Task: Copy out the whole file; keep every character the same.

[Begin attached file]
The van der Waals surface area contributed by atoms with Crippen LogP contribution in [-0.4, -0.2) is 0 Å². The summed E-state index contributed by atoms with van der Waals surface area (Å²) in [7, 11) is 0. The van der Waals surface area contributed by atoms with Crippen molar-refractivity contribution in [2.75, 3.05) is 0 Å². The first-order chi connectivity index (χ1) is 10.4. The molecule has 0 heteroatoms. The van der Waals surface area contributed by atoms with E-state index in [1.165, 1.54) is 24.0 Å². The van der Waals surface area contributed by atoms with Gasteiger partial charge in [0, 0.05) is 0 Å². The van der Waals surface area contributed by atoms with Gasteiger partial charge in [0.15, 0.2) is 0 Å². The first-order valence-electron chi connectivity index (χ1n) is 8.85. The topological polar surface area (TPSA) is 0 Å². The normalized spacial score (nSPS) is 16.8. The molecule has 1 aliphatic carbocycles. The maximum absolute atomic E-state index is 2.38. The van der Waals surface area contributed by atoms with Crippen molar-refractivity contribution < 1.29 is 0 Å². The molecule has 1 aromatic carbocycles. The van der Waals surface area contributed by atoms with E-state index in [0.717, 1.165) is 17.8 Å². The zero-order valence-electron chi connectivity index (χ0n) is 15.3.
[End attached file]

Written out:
The van der Waals surface area contributed by atoms with Crippen LogP contribution in [-0.4, -0.2) is 0 Å². The summed E-state index contributed by atoms with van der Waals surface area (Å²) in [7, 11) is 0. The van der Waals surface area contributed by atoms with Crippen molar-refractivity contribution in [2.75, 3.05) is 0 Å². The first-order chi connectivity index (χ1) is 10.4. The molecule has 0 heteroatoms. The van der Waals surface area contributed by atoms with E-state index in [1.165, 1.54) is 24.0 Å². The van der Waals surface area contributed by atoms with Gasteiger partial charge in [0, 0.05) is 0 Å². The van der Waals surface area contributed by atoms with Gasteiger partial charge in [0.15, 0.2) is 0 Å². The first-order valence-electron chi connectivity index (χ1n) is 8.85. The topological polar surface area (TPSA) is 0 Å². The normalized spacial score (nSPS) is 16.8. The molecule has 1 aliphatic carbocycles. The maximum absolute atomic E-state index is 2.38. The van der Waals surface area contributed by atoms with Crippen molar-refractivity contribution < 1.29 is 0 Å². The molecule has 1 aromatic carbocycles. The van der Waals surface area contributed by atoms with E-state index in [0.717, 1.165) is 17.8 Å². The zero-order valence-electron chi connectivity index (χ0n) is 15.3.